OKLAHOMA CITY (KFOR) – As temperatures begin to warm up across the region following a historic winter storm, Oklahomans are bracing for an increase in energy bills.
When temperatures dipped to record lows across the state, OG&E was forced to implement rolling power outages in order to prevent the Southwest Power Pool’s grid from becoming overloaded.
Now that the weather has stabilized, Oklahomans are concerned about what their energy bills will look like in the coming months.
In Texas, many customers are seeing utility bills in the thousands following the winter storm.
“One of the main differences between Texas and Oklahoma is that their electric grid is largely unregulated, and so they don’t have these backstops of the Corporation Commission, or large organizations like the rural electric cooperatives to be that backstop,” said Secretary of Energy and Environment Kenneth Wagner.
On Monday, Oklahoma state leaders gathered together to announce that they are doing everything they can to prevent the same thing from happening to Oklahoma residents.
Wagner said that he doesn’t want Oklahomans to worry about their bills in the coming weeks.
“We need to understand that the vast majority of Oklahomans will not see a dramatic increase in their energy bills as a result of these rising gas costs,” said Wagoner.
However, Wagoner says most customers will see some sort of increase due to increased usage.
As arctic temperatures stuck around in Oklahoma, heaters worked almost nonstop to keep homes warm. As a result, Wagoner says Oklahomans will see their bills increase due to increased usage.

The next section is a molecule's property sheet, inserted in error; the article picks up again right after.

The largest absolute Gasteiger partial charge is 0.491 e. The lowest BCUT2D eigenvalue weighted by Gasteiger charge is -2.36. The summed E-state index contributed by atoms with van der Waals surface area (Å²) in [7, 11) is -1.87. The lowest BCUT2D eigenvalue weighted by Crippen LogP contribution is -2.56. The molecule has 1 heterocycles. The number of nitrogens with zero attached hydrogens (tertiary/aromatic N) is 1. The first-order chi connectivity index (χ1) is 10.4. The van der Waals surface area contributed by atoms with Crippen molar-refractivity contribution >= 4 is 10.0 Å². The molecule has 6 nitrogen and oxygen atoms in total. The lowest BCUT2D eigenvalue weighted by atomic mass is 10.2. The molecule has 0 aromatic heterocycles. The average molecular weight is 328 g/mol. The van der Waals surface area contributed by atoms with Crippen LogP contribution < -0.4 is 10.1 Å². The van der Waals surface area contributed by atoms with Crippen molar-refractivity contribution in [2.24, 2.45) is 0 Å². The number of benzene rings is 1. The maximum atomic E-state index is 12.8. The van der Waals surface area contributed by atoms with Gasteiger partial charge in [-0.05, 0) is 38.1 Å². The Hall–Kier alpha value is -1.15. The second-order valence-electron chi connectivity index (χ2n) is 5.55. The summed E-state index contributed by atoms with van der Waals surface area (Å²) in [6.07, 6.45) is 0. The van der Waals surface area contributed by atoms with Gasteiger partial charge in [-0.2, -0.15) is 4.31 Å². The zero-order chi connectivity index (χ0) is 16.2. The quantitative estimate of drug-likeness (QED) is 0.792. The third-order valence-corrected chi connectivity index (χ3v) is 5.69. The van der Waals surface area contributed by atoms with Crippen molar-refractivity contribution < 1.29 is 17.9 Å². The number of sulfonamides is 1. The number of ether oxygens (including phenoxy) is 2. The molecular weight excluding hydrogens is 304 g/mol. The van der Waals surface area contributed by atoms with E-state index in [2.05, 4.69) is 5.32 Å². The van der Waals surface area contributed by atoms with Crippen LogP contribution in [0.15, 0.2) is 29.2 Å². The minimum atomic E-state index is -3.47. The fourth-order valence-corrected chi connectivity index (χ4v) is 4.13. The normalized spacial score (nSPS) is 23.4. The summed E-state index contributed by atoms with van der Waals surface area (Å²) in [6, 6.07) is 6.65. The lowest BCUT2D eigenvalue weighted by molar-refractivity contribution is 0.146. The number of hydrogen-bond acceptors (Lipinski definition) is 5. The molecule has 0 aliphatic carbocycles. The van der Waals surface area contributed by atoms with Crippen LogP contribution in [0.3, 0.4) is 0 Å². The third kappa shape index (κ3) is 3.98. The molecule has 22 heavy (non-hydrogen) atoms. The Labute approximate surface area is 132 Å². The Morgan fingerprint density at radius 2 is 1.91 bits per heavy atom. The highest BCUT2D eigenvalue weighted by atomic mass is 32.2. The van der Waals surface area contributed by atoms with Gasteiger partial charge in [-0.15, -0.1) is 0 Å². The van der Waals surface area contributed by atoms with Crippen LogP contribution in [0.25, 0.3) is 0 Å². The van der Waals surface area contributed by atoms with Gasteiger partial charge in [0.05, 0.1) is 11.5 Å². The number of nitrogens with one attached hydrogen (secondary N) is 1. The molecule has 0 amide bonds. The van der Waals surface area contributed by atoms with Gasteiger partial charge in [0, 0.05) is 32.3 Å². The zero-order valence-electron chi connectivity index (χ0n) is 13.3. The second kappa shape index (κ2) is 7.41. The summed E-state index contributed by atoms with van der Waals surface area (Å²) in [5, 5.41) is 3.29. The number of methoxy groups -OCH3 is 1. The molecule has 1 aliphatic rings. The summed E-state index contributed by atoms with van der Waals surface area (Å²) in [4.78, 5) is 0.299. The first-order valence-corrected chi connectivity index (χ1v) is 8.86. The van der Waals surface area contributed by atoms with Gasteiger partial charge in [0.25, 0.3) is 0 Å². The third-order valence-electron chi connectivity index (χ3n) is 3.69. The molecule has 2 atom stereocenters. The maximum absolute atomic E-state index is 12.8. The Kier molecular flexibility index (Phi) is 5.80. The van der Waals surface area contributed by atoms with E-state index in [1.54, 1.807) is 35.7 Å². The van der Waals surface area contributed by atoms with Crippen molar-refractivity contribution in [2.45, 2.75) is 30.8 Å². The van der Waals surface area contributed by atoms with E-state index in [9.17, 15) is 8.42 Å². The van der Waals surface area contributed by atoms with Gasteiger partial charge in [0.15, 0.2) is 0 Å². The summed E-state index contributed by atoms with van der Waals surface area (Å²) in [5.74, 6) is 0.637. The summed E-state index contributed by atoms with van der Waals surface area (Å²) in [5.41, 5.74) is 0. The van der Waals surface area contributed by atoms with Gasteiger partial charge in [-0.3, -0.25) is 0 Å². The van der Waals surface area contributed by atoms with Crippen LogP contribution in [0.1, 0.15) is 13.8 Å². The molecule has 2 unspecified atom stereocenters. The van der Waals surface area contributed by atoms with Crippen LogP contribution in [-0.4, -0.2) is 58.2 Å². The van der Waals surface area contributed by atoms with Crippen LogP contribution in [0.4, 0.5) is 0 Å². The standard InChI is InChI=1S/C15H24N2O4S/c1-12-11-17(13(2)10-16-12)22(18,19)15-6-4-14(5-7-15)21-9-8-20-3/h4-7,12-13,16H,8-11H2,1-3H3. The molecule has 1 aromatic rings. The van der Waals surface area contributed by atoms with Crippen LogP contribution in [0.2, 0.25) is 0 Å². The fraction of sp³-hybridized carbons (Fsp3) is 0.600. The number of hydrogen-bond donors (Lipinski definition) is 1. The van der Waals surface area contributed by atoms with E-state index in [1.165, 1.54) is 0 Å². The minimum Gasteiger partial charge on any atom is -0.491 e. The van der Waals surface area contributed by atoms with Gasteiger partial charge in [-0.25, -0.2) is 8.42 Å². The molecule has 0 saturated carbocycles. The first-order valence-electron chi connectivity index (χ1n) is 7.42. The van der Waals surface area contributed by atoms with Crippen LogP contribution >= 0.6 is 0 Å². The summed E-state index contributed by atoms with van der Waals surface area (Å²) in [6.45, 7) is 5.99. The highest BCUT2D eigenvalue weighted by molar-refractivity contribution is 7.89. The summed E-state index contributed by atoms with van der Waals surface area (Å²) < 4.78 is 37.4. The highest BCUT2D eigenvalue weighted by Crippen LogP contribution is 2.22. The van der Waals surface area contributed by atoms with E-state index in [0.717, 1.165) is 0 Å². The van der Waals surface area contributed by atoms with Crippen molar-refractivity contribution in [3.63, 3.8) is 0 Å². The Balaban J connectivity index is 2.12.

“So your bill, at the same gas costs and fuel costs, will reflect proportionately the amount of increased usage that you did as a result of this historic storm,” he said.
As for the increased rates charged to utility companies, Wagoner says those rates will be passed on to consumers, but not right away.
“The vast majority of Oklahomans’ only increases will be a direct result of their usage in this most immediate billing cycle,” he said.
Wagoner warns that there are some areas of Oklahoma where residents get their gas from a non-regulated gas provider. At this point, it is unclear what their costs will be.
“So there is this small portion of unregulated gas systems that we don’t really have an understanding of exactly how they will bill. So it is a very small number of people comparatively, but that possibility does exist,” he said.
At the same time, Oklahoma Attorney General Mike Hunter called on utility providers to put a temporary stop to automatic withdrawals to make sure that Oklahomans won’t be surprised by a larger bill.
Officials say they plan to ask the federal government for more assistance to help homeowners and renters who suffered damage from the winter storm.